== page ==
MINNEAPOLIS (AP) — Former Minneapolis police officer Derek Chauvin is about to learn his sentence for federal civil rights violations in the killing of George Floyd. A plea deal is in place that will likely extend his time behind bars while shifting him to possibly more favorable conditions in a federal prison. It calls for 20 to 25 years in prison. But the final decision is up to U.S. District Judge Paul Magnuson on Thursday. Prosecutors last month asked for the full 25 on the grounds that Chauvin’s actions were cold-blooded and needless. The defense has asked for 20 years, saying Chauvin accepts responsibility for what he did.
Jury finds man guilty of murdering rapper Nipsey Hussle
LOS ANGELES (AP) — Jurors have found a 32-year-old man guilty of first-degree murder for the 2019 fatal shooting of rapper Nipsey Hussle. The Los Angeles County jury reached its verdict in the trial of Eric R. Holder Jr. on Wednesday. The verdict brings an end to a legal saga that has lasted more than three years and a trial that was often delayed because of the pandemic. Holder and Hussle had known each other for years when a chance meeting outside the Grammy-winning rapper’s Los Angeles clothing store led to the shooting, and Hussle's death. Holder could get life in prison when he’s sentenced on Sept. 15.
Appeals arguments heard on immigrants brought to US as kids
NEW ORLEANS (AP) — Immigrant advocates are hoping a federal appeals court will uphold an Obama-era program that prevents the deportation of thousands of immigrants brought into the United States as children. A federal judge in Texas last year declared the Deferred Action for Childhood Arrivals program illegal — although he agreed to leave the program intact for those already benefiting from it while his order is appealed. An attorney for the state of Texas who is leading an effort to end the Deferred Action for Childhood arrivals program argued Wednesday that DACA recipients have cost the state hundreds of millions in health care and other costs.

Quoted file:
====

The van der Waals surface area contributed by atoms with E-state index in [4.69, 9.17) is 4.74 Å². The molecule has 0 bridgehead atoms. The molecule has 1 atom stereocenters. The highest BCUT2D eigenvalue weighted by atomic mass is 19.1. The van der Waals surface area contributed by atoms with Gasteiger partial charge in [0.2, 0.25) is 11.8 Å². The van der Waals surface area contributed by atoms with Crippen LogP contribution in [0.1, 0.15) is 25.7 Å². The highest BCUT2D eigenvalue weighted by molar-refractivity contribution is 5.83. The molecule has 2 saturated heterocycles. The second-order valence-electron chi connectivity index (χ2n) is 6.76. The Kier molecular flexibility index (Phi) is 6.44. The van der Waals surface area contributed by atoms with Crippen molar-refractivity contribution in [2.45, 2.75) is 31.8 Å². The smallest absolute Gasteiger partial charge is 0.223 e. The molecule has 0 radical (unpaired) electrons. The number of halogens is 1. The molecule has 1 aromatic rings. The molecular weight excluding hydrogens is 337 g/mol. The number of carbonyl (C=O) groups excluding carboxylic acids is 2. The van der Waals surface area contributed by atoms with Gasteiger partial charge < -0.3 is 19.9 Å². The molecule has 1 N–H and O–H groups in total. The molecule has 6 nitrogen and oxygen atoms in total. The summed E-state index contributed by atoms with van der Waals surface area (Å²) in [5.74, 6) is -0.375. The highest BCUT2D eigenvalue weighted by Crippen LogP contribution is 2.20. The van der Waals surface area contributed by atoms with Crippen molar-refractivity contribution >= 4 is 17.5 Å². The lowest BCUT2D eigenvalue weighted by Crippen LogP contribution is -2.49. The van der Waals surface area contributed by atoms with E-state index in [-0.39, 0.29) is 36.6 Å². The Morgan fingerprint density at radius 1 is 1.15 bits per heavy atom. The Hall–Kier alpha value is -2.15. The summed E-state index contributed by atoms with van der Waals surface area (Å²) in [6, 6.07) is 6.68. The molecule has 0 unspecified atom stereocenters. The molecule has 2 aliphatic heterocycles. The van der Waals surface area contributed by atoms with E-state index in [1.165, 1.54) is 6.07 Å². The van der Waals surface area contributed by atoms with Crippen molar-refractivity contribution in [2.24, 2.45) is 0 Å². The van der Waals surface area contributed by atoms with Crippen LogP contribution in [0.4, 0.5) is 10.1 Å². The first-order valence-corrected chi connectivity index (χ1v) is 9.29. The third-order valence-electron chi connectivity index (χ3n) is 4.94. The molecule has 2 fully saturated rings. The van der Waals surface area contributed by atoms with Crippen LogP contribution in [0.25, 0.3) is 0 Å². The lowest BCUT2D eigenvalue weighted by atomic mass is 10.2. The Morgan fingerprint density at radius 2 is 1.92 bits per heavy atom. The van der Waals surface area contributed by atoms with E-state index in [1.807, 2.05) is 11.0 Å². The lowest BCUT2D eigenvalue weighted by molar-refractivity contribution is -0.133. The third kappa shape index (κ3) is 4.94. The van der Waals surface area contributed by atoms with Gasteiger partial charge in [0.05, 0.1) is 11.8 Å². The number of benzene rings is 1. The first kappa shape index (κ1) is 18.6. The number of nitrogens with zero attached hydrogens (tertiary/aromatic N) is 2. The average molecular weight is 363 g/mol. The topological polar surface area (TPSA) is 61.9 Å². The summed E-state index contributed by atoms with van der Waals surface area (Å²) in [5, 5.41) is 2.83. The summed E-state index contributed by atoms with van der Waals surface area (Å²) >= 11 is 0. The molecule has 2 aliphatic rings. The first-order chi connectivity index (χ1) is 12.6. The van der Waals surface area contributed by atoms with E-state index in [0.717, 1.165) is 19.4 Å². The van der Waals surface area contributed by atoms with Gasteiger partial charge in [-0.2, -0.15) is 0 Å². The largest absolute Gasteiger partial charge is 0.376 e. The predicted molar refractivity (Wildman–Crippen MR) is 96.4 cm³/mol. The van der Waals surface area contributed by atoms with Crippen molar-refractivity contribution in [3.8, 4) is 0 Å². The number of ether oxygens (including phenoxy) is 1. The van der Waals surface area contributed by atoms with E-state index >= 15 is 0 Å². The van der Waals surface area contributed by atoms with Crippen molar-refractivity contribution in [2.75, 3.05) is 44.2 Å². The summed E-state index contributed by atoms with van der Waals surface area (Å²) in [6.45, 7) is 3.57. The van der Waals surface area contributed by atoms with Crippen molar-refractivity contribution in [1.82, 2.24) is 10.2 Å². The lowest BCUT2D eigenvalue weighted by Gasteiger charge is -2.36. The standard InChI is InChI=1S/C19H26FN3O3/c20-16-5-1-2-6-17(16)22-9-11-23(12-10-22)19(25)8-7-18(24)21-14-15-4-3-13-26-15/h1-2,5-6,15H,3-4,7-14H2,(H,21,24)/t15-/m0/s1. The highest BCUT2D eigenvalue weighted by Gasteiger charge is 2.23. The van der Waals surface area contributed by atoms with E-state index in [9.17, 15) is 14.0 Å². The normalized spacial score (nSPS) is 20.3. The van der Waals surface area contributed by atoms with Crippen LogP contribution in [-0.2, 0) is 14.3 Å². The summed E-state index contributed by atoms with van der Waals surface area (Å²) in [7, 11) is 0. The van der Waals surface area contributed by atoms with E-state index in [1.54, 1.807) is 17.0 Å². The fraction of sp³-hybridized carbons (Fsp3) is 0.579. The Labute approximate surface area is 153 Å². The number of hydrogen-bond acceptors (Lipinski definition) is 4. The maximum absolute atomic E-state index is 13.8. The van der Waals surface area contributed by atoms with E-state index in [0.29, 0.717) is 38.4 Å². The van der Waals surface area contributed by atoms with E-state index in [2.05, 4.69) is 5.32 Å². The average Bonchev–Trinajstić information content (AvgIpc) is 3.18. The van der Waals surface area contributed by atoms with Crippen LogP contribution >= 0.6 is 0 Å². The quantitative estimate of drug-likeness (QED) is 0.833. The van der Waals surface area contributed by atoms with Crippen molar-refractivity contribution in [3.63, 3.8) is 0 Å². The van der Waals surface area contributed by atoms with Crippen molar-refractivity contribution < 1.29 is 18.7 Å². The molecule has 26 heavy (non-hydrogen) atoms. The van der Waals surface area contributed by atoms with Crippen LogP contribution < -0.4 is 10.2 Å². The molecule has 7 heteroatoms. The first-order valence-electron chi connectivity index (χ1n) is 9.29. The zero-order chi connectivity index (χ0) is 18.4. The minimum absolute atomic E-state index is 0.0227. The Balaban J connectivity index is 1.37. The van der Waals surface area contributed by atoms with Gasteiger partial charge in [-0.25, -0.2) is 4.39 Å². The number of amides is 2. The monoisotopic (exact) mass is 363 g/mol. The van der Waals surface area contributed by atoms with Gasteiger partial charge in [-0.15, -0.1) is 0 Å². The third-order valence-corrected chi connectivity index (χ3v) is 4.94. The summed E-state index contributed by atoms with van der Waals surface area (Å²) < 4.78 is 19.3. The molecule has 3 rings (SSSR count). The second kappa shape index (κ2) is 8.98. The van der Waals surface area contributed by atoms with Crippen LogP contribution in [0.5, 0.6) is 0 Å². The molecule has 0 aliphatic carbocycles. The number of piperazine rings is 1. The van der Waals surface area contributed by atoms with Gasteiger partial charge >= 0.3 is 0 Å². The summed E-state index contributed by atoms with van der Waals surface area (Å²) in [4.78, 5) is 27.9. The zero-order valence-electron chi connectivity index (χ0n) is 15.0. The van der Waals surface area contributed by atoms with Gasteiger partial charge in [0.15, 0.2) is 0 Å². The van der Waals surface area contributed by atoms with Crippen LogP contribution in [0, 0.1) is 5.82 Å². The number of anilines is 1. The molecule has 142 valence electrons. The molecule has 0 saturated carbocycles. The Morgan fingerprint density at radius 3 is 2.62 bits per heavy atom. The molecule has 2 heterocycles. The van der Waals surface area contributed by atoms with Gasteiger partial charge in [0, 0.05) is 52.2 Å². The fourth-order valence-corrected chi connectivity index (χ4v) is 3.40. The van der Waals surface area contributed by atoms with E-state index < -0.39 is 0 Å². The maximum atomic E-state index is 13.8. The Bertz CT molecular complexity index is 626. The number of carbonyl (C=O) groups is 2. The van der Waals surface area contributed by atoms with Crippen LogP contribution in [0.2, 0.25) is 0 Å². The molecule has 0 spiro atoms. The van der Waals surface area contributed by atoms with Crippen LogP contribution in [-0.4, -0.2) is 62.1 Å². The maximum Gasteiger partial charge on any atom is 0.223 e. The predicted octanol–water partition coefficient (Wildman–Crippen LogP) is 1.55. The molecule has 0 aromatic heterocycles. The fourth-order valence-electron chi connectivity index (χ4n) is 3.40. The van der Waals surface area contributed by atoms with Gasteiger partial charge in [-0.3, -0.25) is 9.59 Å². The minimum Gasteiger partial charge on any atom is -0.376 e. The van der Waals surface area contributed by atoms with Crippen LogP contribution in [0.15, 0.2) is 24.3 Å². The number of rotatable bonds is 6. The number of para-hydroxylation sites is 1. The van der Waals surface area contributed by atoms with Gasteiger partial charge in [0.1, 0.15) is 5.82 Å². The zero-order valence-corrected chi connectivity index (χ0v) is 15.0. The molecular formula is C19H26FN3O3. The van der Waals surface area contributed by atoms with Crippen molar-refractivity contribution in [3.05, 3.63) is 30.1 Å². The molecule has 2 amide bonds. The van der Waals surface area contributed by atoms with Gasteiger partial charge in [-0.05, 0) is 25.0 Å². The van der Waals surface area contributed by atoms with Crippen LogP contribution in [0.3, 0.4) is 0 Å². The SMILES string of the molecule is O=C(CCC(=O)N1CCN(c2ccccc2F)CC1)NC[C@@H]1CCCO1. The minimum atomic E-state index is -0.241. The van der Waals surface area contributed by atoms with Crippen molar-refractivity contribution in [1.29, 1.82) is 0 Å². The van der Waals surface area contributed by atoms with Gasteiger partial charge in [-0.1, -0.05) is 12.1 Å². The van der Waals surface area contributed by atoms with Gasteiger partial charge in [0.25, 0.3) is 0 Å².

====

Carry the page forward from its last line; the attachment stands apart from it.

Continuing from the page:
Mercury hold public rally in support of Brittney Griner
PHOENIX (AP) — They shared laughs, smiles, memories. There also were tears, fears, unease. Through the range of emotions, one common thread bonded them together: Brittney Griner. Wearing “BG” shirts and holding signs, several hundred fans gathered for a public rally in support of Griner on Wednesday, hoping their sentiments would reach the WNBA player 6,000 miles away in a Russian jail cell. Griner has spent the past four months in a Russian prison and is currently on trial, accused of possessing vape cartridges containing cannabis oil when she arrived at the Moscow airport while returning to play for her Russian team. She faces up to 10 years in prison if convicted.
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When General Motors went through the biggest industrial bankruptcy proceedings in history, 20,000 retirees from GM's Delphi Corp. subsidiary saw their retirement savings slashed. They fought unsuccessfully in court for 13 years to get that money back. Now, they're focused on congressional legislation to restore what they lost. Lawmakers from the left and right support the bill, which passed the House on Wednesday. But there's also some resistance to spending tax dollars to bail out pension funds. Supporters are hopeful for swift Senate action. And President Joe Biden's White House has expressed support for the measure.
St. Louis recorded 8 inches of rainfall in 7 hours overnight. Firefighters were scrambling to check submerged vehicles and saved 6 people trapped in homes.
Brittney Griner testified Wednesday that a language interpreter provided during her questioning translated only a fraction of what was said.
Chief Justice John Roberts privately lobbied fellow conservatives to save the constitutional right to abortion down to the bitter end, but May's unprecedented leak of a draft opinion reversing Roe v. Wade made the effort all but impossible.
Things to know today: Shooting at LA park kills 2, injures 5; pope in Canada for historic apology; US heat records fall; plus, NASCAR disqualifies winner.
New aerial surveys show massive amounts of methane venting into the atmosphere from oil and gas operations across the Permian Basin. An AP investigation pieced together the companies most likely responsible.
Things to know today: Manchin, Schumer reach surprise deal; Kim threatens to use nukes; Jeopardy! names hosts; high-stakes GDP report out today.
Kentucky’s governor said 15 people have died in record Appalachian flooding, a toll expected to grow as the rain keeps falling. Updates and photos here.
Politics roundup: Young conservatives wrestle with possible Trump vs. DeSantis matchup; Buttigieg blasts GOP over marriage; Republican rift in Maryland.
Things to know today: Mega Millions jackpot surges past $1 billion after no winner; US military plans for Pelosi's Taiwan visit; and more top news.